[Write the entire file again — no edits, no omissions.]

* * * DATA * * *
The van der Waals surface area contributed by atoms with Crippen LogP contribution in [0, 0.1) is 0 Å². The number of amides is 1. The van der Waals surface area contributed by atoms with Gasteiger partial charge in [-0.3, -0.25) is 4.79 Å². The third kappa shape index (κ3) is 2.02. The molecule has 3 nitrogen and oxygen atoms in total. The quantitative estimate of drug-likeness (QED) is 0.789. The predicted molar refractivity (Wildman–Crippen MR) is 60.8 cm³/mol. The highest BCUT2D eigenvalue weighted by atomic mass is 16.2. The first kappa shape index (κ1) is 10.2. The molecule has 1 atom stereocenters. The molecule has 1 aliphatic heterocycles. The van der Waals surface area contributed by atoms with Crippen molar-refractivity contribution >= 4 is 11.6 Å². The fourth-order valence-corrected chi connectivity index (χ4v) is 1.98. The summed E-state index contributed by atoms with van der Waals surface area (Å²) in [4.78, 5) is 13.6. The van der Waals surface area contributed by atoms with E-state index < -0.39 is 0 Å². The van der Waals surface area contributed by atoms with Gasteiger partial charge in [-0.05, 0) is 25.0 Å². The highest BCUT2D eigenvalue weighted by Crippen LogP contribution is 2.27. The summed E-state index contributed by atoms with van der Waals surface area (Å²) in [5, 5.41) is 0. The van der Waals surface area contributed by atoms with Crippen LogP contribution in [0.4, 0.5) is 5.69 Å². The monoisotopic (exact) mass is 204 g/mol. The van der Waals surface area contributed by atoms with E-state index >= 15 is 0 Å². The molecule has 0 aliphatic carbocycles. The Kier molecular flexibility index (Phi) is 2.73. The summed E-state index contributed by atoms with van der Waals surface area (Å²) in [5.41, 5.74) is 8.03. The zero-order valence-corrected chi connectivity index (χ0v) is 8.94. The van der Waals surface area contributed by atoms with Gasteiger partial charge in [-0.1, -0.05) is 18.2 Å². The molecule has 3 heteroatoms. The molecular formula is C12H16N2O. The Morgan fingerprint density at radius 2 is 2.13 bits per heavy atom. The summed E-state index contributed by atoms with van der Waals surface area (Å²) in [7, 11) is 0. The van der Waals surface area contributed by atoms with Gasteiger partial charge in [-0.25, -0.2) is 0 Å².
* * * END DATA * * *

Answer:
The van der Waals surface area contributed by atoms with Crippen LogP contribution in [0, 0.1) is 0 Å². The number of amides is 1. The van der Waals surface area contributed by atoms with Gasteiger partial charge in [-0.3, -0.25) is 4.79 Å². The third kappa shape index (κ3) is 2.02. The molecule has 3 nitrogen and oxygen atoms in total. The quantitative estimate of drug-likeness (QED) is 0.789. The predicted molar refractivity (Wildman–Crippen MR) is 60.8 cm³/mol. The highest BCUT2D eigenvalue weighted by atomic mass is 16.2. The first kappa shape index (κ1) is 10.2. The molecule has 1 atom stereocenters. The molecule has 1 aliphatic heterocycles. The van der Waals surface area contributed by atoms with Crippen molar-refractivity contribution >= 4 is 11.6 Å². The fourth-order valence-corrected chi connectivity index (χ4v) is 1.98. The summed E-state index contributed by atoms with van der Waals surface area (Å²) in [4.78, 5) is 13.6. The van der Waals surface area contributed by atoms with E-state index < -0.39 is 0 Å². The van der Waals surface area contributed by atoms with Gasteiger partial charge in [-0.05, 0) is 25.0 Å². The highest BCUT2D eigenvalue weighted by Crippen LogP contribution is 2.27. The summed E-state index contributed by atoms with van der Waals surface area (Å²) in [5, 5.41) is 0. The van der Waals surface area contributed by atoms with Crippen LogP contribution in [0.4, 0.5) is 5.69 Å². The monoisotopic (exact) mass is 204 g/mol. The van der Waals surface area contributed by atoms with E-state index >= 15 is 0 Å². The molecule has 0 aliphatic carbocycles. The Kier molecular flexibility index (Phi) is 2.73. The summed E-state index contributed by atoms with van der Waals surface area (Å²) in [5.41, 5.74) is 8.03. The zero-order valence-corrected chi connectivity index (χ0v) is 8.94. The van der Waals surface area contributed by atoms with Gasteiger partial charge in [-0.1, -0.05) is 18.2 Å². The molecule has 3 heteroatoms. The molecular formula is C12H16N2O. The Morgan fingerprint density at radius 2 is 2.13 bits per heavy atom. The summed E-state index contributed by atoms with van der Waals surface area (Å²) in [7, 11) is 0. The van der Waals surface area contributed by atoms with Gasteiger partial charge in [-0.25, -0.2) is 0 Å².